The U.S. Department of Health and Human Services (HHS) is rolling out a $275 million competitive funding initiative for states to design and test multi-payer payment and delivery models that would deliver high-quality healthcare while improving health system performance.
Called the “State Innovation Models Initiative,” the program’s goal is to create multi-payer models to reduce long-term health risks for beneficiaries of Medicare, Medicaid and the Children’s Health Insurance Program (CHIP), according to a news release posted on the HHS website. The initiative seeks to help states design and test improvements to their healthcare systems that would bolster healthcare quality and decrease costs, the department indicated.
Through this initiative, states will work with a coalition composed of employers, insurers, community leaders, service organizations, healthcare providers, consumers, tribal governments and other entities to design or test multi-payer payment and delivery system improvements to Medicare, Medicaid and CHIP beneficiaries while eliminating unnecessary spending, according to HHS.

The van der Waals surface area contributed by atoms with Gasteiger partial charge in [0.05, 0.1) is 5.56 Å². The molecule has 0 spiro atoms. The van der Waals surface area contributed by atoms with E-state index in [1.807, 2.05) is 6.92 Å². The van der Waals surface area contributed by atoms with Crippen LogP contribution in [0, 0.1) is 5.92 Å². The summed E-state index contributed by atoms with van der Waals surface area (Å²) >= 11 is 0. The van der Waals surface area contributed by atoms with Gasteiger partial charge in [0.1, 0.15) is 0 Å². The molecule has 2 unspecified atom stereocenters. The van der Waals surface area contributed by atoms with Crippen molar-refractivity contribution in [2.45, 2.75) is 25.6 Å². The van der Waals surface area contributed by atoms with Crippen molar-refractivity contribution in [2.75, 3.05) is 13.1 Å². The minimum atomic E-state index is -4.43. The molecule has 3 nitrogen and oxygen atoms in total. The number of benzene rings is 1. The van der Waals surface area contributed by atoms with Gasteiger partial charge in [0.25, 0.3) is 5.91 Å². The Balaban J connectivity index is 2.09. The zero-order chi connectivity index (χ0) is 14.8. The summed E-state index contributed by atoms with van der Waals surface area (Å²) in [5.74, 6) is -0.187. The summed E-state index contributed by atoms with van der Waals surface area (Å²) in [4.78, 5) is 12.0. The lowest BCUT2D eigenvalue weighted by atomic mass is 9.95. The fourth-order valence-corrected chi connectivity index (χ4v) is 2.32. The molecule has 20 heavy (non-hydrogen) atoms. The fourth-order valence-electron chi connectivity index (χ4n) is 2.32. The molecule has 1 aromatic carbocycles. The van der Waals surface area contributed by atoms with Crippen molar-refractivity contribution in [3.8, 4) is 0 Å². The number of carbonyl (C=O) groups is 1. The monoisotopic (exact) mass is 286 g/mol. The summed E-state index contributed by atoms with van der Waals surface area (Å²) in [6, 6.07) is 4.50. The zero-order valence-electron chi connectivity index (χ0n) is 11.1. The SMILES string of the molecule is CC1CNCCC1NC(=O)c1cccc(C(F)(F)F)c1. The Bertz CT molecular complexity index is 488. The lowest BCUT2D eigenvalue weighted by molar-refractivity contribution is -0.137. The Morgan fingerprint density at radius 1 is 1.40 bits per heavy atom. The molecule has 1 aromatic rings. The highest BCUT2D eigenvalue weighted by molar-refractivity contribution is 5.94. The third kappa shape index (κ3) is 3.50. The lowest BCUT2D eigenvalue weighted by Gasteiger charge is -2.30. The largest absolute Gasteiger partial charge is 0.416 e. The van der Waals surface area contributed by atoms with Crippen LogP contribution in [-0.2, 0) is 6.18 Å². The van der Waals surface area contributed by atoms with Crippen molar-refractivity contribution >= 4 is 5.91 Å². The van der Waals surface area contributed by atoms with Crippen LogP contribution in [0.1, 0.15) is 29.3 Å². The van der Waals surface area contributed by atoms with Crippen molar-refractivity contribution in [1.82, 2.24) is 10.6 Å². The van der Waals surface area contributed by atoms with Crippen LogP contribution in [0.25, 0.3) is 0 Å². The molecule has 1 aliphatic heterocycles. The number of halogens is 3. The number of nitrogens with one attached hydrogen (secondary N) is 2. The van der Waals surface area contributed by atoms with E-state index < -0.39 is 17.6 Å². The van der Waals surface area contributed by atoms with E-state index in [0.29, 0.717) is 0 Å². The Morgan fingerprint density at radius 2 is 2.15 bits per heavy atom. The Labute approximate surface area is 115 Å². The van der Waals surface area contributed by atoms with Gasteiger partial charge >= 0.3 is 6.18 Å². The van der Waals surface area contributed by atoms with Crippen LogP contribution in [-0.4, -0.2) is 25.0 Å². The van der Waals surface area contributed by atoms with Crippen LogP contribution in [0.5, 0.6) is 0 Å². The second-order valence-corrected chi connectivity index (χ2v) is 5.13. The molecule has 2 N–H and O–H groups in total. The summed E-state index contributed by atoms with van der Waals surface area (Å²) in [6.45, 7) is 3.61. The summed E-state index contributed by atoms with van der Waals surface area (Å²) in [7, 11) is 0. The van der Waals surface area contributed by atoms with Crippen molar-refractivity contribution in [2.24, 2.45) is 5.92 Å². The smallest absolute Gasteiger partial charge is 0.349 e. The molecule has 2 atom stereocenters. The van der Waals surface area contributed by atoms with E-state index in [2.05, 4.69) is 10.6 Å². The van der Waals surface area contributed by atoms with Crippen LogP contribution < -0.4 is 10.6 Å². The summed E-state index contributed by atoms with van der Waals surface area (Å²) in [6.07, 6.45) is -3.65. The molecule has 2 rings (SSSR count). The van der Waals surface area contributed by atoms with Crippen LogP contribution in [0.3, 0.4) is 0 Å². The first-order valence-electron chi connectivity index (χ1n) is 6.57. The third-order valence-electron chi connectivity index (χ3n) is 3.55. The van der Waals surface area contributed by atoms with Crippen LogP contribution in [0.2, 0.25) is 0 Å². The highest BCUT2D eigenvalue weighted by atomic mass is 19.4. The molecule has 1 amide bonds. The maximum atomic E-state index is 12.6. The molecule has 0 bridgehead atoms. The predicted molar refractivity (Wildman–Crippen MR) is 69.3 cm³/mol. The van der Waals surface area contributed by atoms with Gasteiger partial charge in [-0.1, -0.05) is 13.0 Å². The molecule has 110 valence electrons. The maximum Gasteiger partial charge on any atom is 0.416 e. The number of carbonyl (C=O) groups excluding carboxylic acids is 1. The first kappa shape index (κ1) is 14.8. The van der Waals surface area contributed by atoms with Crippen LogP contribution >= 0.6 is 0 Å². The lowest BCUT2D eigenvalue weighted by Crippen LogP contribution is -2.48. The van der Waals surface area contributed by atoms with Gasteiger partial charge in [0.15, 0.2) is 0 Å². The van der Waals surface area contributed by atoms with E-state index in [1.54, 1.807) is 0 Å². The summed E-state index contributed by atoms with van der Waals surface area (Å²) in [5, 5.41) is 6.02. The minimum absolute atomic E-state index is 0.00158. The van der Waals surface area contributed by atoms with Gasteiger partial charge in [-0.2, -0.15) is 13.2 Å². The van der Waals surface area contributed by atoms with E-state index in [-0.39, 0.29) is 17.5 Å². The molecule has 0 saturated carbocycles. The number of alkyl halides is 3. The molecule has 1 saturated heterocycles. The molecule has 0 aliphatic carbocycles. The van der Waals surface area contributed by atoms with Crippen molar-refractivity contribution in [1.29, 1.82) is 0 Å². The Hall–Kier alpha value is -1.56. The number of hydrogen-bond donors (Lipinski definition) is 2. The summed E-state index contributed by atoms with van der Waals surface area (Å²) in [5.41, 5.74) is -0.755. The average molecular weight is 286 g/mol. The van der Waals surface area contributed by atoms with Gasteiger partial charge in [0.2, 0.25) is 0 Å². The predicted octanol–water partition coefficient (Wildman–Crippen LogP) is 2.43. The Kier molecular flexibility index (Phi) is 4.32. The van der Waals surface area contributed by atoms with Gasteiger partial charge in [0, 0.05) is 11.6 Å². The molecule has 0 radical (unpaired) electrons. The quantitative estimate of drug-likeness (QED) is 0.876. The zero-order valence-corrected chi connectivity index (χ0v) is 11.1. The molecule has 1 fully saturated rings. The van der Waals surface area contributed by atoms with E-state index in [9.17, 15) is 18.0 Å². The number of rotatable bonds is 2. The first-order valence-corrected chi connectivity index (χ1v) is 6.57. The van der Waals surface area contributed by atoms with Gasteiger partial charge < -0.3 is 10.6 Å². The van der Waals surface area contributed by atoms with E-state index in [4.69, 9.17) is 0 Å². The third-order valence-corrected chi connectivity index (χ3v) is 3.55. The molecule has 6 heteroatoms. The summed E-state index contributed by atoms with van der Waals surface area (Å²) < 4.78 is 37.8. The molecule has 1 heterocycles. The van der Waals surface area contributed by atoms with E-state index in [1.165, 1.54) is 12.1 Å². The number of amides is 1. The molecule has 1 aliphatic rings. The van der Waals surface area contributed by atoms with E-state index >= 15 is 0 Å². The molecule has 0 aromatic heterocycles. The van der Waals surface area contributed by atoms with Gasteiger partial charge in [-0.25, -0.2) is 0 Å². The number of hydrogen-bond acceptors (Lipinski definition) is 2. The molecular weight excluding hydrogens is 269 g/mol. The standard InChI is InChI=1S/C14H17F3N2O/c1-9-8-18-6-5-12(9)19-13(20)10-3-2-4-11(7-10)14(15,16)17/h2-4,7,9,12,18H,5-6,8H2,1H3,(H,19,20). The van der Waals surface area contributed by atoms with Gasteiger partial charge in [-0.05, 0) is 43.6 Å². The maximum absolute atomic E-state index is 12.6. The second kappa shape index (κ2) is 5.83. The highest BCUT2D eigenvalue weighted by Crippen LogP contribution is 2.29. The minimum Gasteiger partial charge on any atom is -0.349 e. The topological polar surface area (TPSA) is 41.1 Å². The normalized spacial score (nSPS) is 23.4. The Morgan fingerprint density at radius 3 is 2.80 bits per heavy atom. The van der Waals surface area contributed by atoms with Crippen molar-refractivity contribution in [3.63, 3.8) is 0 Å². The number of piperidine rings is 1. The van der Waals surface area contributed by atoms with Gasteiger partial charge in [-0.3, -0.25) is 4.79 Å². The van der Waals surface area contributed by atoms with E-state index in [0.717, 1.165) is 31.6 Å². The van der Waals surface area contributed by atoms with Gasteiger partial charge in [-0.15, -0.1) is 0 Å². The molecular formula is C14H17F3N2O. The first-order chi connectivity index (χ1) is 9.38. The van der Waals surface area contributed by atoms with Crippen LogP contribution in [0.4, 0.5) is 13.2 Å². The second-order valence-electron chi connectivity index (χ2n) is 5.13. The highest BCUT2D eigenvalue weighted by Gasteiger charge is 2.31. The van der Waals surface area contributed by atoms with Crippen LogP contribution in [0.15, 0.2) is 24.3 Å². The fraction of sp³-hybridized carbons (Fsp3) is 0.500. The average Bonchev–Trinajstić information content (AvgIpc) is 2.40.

HHS officials said states can apply for either model testing awards to assist in implementing their already developed models or model design awards, which will provide funding and technical assistance as they determine what type of system improvements would work best for them.
Up to five states will be chosen for the initial round of model testing awards, and up to 25 states will be chosen for model design awards. Up to $275 million in funding is available, including $50 million for model design and $225 million for model testing.
The Centers for Medicare & Medicaid Services (CMS) expects to offer a second opportunity for all states to apply for a model testing award next year, according to HHS. State innovation models’ initiative applications will be evaluated and reviewed by an independent review panel, CMS and the agency’s independent Office of the Actuary, officials said.
“These awards are an incentive for states to recruit partners and accelerate the work that many of them are already doing to improve healthcare and lower costs,” CMS Acting Administrator Marilyn Tavenner said.
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